It is at this time of the year that I constantly give thanks that I do not work in retail.

Sorry if you’ve now also got Winter Wonderland stuck in your head.

* Unless they’re Rich Teas, of course in which case it would be an improvement

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When Will I Ever Learn?

October 3, 2017

new shoes

We’ve been here before, but my beloved granny biker boots have worn out after just three* years. Did I buy a spare pair at the time (at least once I’d worked out how comfy and brilliant they were)? At £100 a pair, I did not. Did I start half-heartedly looking for a pair once the first crack appeared and find some on clearance but then not get around to actually buying a pair until they had sold out in my size? I did. Did I foolishly trust Dr Martens to keep selling the same design of boots for women year after year as they do for men? I did. Was I wrong to do so? Well, what do you think?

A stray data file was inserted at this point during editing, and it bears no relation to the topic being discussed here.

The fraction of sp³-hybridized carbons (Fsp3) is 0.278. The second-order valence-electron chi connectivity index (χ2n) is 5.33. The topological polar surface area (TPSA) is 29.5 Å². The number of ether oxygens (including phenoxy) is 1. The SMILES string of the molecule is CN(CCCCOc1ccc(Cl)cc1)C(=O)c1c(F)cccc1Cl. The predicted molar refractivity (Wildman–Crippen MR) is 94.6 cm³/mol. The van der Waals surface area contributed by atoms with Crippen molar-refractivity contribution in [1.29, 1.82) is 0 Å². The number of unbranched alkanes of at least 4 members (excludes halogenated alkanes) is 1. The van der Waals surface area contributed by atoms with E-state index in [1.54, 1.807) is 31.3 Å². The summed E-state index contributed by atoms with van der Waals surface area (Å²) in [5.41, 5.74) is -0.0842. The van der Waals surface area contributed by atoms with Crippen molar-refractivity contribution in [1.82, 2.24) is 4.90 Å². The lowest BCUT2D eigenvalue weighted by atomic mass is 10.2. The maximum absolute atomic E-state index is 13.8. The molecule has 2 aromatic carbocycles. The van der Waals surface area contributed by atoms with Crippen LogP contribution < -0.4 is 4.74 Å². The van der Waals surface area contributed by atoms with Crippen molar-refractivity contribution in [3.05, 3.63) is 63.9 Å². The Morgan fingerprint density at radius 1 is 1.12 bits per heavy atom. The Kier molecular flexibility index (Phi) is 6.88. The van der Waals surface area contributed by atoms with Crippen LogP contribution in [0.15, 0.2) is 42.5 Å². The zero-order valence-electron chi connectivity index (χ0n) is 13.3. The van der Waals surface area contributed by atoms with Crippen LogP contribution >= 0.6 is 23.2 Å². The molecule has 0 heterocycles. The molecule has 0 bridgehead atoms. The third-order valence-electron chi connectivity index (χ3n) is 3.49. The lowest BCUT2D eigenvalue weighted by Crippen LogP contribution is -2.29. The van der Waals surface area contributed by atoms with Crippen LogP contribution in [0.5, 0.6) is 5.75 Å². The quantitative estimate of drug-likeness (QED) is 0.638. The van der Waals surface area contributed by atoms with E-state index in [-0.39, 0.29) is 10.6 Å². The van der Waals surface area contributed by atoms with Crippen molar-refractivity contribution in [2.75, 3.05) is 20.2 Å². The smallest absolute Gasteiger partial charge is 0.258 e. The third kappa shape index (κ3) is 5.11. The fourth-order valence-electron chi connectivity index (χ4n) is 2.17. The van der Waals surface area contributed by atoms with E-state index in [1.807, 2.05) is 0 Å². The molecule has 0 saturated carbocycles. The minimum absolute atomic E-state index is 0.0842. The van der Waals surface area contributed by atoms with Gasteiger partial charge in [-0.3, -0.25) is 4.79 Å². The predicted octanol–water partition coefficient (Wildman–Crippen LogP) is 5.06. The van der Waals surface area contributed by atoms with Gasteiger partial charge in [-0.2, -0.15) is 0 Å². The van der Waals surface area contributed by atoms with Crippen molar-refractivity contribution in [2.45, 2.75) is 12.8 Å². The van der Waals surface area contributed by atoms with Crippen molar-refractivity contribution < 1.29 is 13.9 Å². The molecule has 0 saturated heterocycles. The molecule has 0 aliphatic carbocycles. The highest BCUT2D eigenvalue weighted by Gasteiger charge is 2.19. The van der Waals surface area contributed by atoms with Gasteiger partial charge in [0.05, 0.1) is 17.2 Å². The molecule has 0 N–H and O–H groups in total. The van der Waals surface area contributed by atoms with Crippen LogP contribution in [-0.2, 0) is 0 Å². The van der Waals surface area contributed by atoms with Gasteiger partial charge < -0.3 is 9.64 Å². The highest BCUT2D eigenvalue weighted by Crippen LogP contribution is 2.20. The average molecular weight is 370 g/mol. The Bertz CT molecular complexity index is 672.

It turns out that the Gayle boot has been through a couple of revamps since I bought my pair – first they came out with a tweed version (hmm, not sure, I like tweed and all that but it’s not exactly boot material) and now that’s finished and they only come in with a fake fur lining. Clearly we flibbertigibbet women need to have our tastes titillated with a new version of something every six months or we move on. Or something. This woman would like to just be able to buy the thing she wants to buy when the old thing wears out. Then again, given how often I buy shoes, any company attempting to boost its profits by catering to me is on a hiding to nothing.